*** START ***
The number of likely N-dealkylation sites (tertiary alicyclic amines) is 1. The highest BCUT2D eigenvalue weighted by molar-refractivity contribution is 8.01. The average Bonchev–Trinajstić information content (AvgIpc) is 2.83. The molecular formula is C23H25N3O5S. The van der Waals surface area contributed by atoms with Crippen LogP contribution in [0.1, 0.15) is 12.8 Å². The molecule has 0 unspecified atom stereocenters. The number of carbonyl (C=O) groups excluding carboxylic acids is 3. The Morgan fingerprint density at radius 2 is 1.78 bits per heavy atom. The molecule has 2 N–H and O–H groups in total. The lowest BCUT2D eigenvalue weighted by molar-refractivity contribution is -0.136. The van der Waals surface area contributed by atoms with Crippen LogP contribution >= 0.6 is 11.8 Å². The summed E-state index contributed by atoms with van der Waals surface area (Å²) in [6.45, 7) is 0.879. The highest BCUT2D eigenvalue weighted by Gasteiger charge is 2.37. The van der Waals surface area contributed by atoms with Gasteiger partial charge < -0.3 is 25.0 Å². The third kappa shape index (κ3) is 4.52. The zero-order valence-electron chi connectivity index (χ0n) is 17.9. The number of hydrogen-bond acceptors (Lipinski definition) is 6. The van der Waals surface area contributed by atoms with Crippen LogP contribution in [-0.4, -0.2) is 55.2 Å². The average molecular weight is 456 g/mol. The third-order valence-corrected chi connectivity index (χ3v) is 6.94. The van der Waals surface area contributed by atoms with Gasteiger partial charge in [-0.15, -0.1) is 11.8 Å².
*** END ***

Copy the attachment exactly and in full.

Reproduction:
The number of likely N-dealkylation sites (tertiary alicyclic amines) is 1. The highest BCUT2D eigenvalue weighted by molar-refractivity contribution is 8.01. The average Bonchev–Trinajstić information content (AvgIpc) is 2.83. The molecular formula is C23H25N3O5S. The van der Waals surface area contributed by atoms with Crippen LogP contribution in [0.1, 0.15) is 12.8 Å². The molecule has 0 unspecified atom stereocenters. The number of carbonyl (C=O) groups excluding carboxylic acids is 3. The Morgan fingerprint density at radius 2 is 1.78 bits per heavy atom. The molecule has 2 N–H and O–H groups in total. The lowest BCUT2D eigenvalue weighted by molar-refractivity contribution is -0.136. The van der Waals surface area contributed by atoms with Crippen LogP contribution >= 0.6 is 11.8 Å². The summed E-state index contributed by atoms with van der Waals surface area (Å²) in [6.45, 7) is 0.879. The highest BCUT2D eigenvalue weighted by Gasteiger charge is 2.37. The van der Waals surface area contributed by atoms with Gasteiger partial charge < -0.3 is 25.0 Å². The third kappa shape index (κ3) is 4.52. The zero-order valence-electron chi connectivity index (χ0n) is 17.9. The number of hydrogen-bond acceptors (Lipinski definition) is 6. The van der Waals surface area contributed by atoms with Crippen LogP contribution in [-0.4, -0.2) is 55.2 Å². The average molecular weight is 456 g/mol. The third-order valence-corrected chi connectivity index (χ3v) is 6.94. The van der Waals surface area contributed by atoms with Gasteiger partial charge in [-0.15, -0.1) is 11.8 Å².